Investing in Health Means Investing in Health Workers

Daisy WinnerBlog, Medicine, Midwifery, Nursing

Adopted in 2015, the Sustainable Development Goals are 17 ambitious objectives seeking to improve health and wellness of people and planet. Tackling a range of challenges including education, health, and climate change, the SDGs aim to build a better future for all.

SDG 3 seeks to ensure health and well-being for all, at every stage of life – and a strong health workforce is critical to reaching this goal. But the current shortage of health workers around the world threatens not only SDG 3, but also other goals that aim to improve other aspects of life.

SDG 1 aims to end global poverty, in all forms, by 2030. More than 700 million people still live in extreme poverty and struggle to meet their most basic needs like health and education. Yet without a strong health workforce, we will not be able to sustain potential economic and employment gains. Health is an essential precursor for prosperity by advancing societal cohesion and resilience and setting the fertile ground in which poverty eradication efforts can be rooted and sustained.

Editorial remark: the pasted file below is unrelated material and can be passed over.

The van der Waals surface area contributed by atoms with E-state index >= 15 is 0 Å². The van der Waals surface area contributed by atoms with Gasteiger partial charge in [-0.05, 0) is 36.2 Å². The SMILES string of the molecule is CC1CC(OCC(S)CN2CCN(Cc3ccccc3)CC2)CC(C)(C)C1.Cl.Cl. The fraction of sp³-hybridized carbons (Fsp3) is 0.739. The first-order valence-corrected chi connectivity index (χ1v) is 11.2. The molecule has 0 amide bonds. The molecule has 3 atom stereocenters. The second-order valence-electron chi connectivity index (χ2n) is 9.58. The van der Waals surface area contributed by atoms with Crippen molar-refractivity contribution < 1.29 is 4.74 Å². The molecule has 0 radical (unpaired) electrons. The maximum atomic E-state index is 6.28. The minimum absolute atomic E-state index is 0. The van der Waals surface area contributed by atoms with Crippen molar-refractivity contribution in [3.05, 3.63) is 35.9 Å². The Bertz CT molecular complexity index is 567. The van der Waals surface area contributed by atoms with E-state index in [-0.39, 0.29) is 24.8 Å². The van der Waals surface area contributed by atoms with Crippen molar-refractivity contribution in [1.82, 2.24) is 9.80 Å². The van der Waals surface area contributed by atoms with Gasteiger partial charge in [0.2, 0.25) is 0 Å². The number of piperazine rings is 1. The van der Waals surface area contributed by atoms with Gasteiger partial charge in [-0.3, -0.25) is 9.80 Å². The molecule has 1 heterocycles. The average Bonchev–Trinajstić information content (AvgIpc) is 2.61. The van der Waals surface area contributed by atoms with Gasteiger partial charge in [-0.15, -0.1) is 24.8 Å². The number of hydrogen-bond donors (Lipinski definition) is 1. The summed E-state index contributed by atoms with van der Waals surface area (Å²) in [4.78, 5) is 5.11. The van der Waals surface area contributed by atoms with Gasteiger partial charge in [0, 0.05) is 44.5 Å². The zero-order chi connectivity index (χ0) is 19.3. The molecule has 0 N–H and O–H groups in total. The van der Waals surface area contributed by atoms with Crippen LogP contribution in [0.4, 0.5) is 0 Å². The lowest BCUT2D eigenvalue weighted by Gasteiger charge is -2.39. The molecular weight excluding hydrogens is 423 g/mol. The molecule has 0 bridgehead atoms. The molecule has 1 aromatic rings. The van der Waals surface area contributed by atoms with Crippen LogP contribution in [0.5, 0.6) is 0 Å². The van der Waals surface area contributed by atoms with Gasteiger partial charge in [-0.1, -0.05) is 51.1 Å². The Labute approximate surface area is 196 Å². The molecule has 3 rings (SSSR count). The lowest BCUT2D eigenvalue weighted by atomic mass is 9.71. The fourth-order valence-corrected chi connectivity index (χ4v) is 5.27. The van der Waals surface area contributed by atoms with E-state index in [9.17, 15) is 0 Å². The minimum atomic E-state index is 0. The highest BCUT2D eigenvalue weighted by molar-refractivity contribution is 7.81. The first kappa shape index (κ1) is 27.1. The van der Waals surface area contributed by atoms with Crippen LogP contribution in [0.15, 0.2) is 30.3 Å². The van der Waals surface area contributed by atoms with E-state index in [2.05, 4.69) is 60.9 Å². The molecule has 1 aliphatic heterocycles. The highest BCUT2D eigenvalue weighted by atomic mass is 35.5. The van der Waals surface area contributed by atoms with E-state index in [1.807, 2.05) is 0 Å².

Investing in the health workforce provides jobs. Investing just 2 percent of GDP in education, health, and social services could increase overall employment by 2.4-6.1%, with women projected to gain 59-70% of new jobs from this investment. In addition, health investments create indirect job opportunities through infrastructure and water-related services, and can provide important job opportunities in rural areas.

Moreover, returns on investment in health are estimated to be 9 to 1, and around one quarter of growth between 2000 and 2011 in low-income and middle-income countries is estimated to have resulted from improvements to health.

 Last week, a variety of stakeholders gathered in New York City for the United Nations General Assembly and to discuss the path forward to achieving the SDG. Individuals and organizations from around the world came together to find ways to reach these audacious targets by 2030. As we reflect on the past week and look toward the future, it’s essential to prioritize investments in the health workforce as their strength is central to achieving all SDGs – including and beyond Goal 3.